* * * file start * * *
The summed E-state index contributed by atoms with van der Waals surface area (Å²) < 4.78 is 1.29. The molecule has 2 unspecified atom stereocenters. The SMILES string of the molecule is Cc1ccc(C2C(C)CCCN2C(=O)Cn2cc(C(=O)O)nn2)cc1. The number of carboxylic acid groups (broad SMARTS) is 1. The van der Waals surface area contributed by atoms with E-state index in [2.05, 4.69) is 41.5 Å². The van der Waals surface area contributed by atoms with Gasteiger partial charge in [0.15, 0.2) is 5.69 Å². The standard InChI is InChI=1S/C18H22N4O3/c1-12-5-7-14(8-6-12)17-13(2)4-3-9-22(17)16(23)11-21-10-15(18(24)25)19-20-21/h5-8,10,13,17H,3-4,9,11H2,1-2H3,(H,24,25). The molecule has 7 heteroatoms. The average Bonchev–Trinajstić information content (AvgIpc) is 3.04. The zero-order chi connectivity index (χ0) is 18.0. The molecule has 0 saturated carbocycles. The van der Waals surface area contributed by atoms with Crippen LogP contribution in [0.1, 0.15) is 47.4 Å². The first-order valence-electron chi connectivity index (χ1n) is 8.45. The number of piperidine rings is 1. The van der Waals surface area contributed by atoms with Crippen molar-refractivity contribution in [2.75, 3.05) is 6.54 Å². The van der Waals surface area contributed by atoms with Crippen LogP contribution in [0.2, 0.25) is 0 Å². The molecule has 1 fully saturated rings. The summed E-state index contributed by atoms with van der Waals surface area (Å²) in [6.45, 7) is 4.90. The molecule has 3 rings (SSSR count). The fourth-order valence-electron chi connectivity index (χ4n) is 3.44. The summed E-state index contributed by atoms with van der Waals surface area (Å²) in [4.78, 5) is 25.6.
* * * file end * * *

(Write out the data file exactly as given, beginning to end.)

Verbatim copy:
The summed E-state index contributed by atoms with van der Waals surface area (Å²) < 4.78 is 1.29. The molecule has 2 unspecified atom stereocenters. The SMILES string of the molecule is Cc1ccc(C2C(C)CCCN2C(=O)Cn2cc(C(=O)O)nn2)cc1. The number of carboxylic acid groups (broad SMARTS) is 1. The van der Waals surface area contributed by atoms with E-state index in [2.05, 4.69) is 41.5 Å². The van der Waals surface area contributed by atoms with Gasteiger partial charge in [0.15, 0.2) is 5.69 Å². The standard InChI is InChI=1S/C18H22N4O3/c1-12-5-7-14(8-6-12)17-13(2)4-3-9-22(17)16(23)11-21-10-15(18(24)25)19-20-21/h5-8,10,13,17H,3-4,9,11H2,1-2H3,(H,24,25). The molecule has 7 heteroatoms. The average Bonchev–Trinajstić information content (AvgIpc) is 3.04. The zero-order chi connectivity index (χ0) is 18.0. The molecule has 0 saturated carbocycles. The van der Waals surface area contributed by atoms with Crippen LogP contribution in [0.1, 0.15) is 47.4 Å². The first-order valence-electron chi connectivity index (χ1n) is 8.45. The number of piperidine rings is 1. The van der Waals surface area contributed by atoms with Crippen molar-refractivity contribution in [2.75, 3.05) is 6.54 Å². The van der Waals surface area contributed by atoms with Crippen LogP contribution in [0.2, 0.25) is 0 Å². The molecule has 1 fully saturated rings. The summed E-state index contributed by atoms with van der Waals surface area (Å²) in [6.45, 7) is 4.90. The molecule has 3 rings (SSSR count). The fourth-order valence-electron chi connectivity index (χ4n) is 3.44. The summed E-state index contributed by atoms with van der Waals surface area (Å²) in [4.78, 5) is 25.6.